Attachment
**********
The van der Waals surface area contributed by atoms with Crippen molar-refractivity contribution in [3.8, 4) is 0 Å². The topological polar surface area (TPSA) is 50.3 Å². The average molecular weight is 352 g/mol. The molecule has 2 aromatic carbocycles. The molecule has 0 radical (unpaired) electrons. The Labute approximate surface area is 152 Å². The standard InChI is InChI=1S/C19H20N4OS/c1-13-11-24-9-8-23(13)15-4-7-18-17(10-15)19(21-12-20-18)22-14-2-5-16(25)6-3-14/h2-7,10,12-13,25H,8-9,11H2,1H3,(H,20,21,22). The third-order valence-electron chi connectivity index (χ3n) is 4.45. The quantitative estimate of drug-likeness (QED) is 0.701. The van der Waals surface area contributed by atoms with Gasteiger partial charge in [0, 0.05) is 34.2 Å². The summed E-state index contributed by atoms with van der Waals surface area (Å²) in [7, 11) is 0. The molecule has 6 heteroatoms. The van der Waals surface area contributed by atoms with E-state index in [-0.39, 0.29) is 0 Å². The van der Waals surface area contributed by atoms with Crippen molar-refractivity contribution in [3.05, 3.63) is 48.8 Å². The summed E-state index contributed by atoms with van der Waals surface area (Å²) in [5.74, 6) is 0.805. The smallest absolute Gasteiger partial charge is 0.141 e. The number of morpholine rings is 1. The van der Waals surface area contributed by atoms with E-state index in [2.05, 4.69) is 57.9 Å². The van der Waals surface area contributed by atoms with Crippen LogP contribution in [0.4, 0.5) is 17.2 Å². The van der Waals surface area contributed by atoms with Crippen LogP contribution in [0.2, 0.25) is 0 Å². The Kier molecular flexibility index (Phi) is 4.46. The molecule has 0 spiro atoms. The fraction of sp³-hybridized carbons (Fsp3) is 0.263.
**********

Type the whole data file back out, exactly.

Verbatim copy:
The van der Waals surface area contributed by atoms with Crippen molar-refractivity contribution in [3.8, 4) is 0 Å². The topological polar surface area (TPSA) is 50.3 Å². The average molecular weight is 352 g/mol. The molecule has 2 aromatic carbocycles. The molecule has 0 radical (unpaired) electrons. The Labute approximate surface area is 152 Å². The standard InChI is InChI=1S/C19H20N4OS/c1-13-11-24-9-8-23(13)15-4-7-18-17(10-15)19(21-12-20-18)22-14-2-5-16(25)6-3-14/h2-7,10,12-13,25H,8-9,11H2,1H3,(H,20,21,22). The third-order valence-electron chi connectivity index (χ3n) is 4.45. The quantitative estimate of drug-likeness (QED) is 0.701. The van der Waals surface area contributed by atoms with Gasteiger partial charge in [0, 0.05) is 34.2 Å². The summed E-state index contributed by atoms with van der Waals surface area (Å²) in [7, 11) is 0. The molecule has 6 heteroatoms. The van der Waals surface area contributed by atoms with E-state index in [-0.39, 0.29) is 0 Å². The van der Waals surface area contributed by atoms with Crippen molar-refractivity contribution in [3.05, 3.63) is 48.8 Å². The summed E-state index contributed by atoms with van der Waals surface area (Å²) in [5.74, 6) is 0.805. The smallest absolute Gasteiger partial charge is 0.141 e. The number of morpholine rings is 1. The van der Waals surface area contributed by atoms with E-state index in [2.05, 4.69) is 57.9 Å². The van der Waals surface area contributed by atoms with Crippen LogP contribution in [0.4, 0.5) is 17.2 Å². The van der Waals surface area contributed by atoms with Crippen LogP contribution in [0.2, 0.25) is 0 Å². The Kier molecular flexibility index (Phi) is 4.46. The molecule has 0 spiro atoms. The fraction of sp³-hybridized carbons (Fsp3) is 0.263.